Letters


Dear Parrots magazine,

A Healthier Diet

In response to Kristin Shay, I would just like to note that yoghurt can be given to parrots occasionally, because yoghurt contains live bacteria, which helps to digest lactose and culturing of yoghurt helps to break down the lactose too. I am aware that milk is mentioned in Wolfgang de Grahl’s book, but it was published 20 years ago. In aviculture terms even five years ago is quite a while back, as what was considered acceptable then, might not be acceptable now.

Unfortunately, it is common to think that if one certain food item doesn’t cause any immediate health problems it is not harmful at all. It is a big misconception, which leads to sad consequences. Food items, like milk and white sugar, completely alien to parrots’ digestive system, are bound to lead to health problems sooner or later.

As for Kristin’s African Grey, I deal with many African Grey Parrots daily and an owner of one myself, and I can say that it is not impossible to convert them to a healthier diet and in fact, I haven’t met a single one yet that wouldn’t eventually happily accept abundant fresh healthy foods offerings. There are plenty of foods, which can be offered to Greys. For example: cooked and/or sprouted grains and pulses, vegetables and fruit chopped, hung up on skewers, clipped to the cage bars, hidden into foraging toys, baked into bird bread, which in turn can be made of all sorts of grain flours (e.g kamut, chickpea, quinoa flours); pelleted diets, wild berries, like rowans, hawthorns and elderberries etc.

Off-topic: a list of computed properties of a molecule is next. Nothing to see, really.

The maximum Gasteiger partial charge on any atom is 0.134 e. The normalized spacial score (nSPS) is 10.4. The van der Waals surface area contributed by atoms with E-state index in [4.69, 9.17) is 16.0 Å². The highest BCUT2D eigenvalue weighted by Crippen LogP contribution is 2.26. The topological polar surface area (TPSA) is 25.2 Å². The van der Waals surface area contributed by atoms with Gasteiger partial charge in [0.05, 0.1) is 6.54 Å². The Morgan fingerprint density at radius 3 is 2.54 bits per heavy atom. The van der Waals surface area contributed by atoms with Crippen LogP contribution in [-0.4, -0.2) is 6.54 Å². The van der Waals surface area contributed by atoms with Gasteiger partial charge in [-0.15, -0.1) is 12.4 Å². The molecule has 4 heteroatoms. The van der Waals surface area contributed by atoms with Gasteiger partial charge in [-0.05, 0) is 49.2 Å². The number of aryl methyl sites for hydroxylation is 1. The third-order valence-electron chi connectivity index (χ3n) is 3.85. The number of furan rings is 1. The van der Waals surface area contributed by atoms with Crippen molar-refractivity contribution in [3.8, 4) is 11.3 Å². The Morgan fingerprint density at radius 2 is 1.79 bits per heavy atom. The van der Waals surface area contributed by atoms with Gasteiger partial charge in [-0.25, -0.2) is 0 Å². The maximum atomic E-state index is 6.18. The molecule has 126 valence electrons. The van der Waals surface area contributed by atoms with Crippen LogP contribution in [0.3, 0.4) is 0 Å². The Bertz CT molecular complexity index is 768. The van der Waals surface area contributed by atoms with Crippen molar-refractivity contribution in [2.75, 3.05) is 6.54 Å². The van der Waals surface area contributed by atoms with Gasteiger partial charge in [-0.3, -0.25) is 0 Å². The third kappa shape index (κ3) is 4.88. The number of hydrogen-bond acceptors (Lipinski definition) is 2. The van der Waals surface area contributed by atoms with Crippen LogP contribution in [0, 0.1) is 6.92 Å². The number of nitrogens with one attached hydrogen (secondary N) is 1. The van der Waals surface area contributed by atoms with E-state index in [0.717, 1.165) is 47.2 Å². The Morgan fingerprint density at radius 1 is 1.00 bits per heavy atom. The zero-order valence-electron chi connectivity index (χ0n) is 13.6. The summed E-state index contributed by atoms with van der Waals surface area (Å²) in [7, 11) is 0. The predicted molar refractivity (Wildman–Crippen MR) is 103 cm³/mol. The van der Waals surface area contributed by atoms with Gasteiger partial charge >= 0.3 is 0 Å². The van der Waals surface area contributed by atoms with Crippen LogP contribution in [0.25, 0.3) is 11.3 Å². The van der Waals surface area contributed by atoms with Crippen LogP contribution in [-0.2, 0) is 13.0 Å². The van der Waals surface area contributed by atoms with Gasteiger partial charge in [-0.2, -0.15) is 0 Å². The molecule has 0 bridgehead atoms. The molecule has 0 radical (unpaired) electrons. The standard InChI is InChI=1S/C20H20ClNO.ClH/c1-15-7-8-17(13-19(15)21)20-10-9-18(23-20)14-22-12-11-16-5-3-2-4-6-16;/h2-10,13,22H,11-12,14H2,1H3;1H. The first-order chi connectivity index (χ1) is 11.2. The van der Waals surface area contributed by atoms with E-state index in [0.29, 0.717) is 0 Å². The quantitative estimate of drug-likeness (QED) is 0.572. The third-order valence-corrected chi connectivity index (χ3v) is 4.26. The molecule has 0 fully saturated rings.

A high-fat dry seed mix, however, should really be offered, in my opinion, only as a treat, rather than a diet staple, especially to a parrot living indoors. Parrot owners tend to overfeed their birds and then get surprised why they won’t eat healthier foods. A small piece of a biscuit and a few high-fat seeds for a parrot is like a large slice of cake for a human - will your child want to eat his fresh veggie salad after eating a huge slice of chocolate cake? I very much doubt it!

The key to a healthier diet is establishing a strict feeding regime with, let’s say, two main healthy meals a day. For my birds, it is a mix made up of cooked grains and pulses, veggies, berries and sprouted mix with addition of a small amount of nuts. In addition, I also choose to offer a high-quality pellets free choice, a variety of vegetables and a small amount of fruit between the main meals with complete exclusion of human foods for the sake of my birds’ health. Such regime will certainly lead to an improvement in overall acceptance of a variety of foods overtime and as a result - to a healthier bird! It is important however to remember that if a bird has any health issues, any diet changes must be discussed with your avian vet!

Eb Cravens’ articles found in all the issues of Parrots magazine contain a lot of tips on how to introduce healthy foods to parrots’ diets and how to make it more varied too. “Incredible Edible Seeds for Parrots” is one of those articles (Parrots, March 2010). Thank you very much for this wonderful read! I wish all the best to Kristin and Moshi!

Irina (by email)

 


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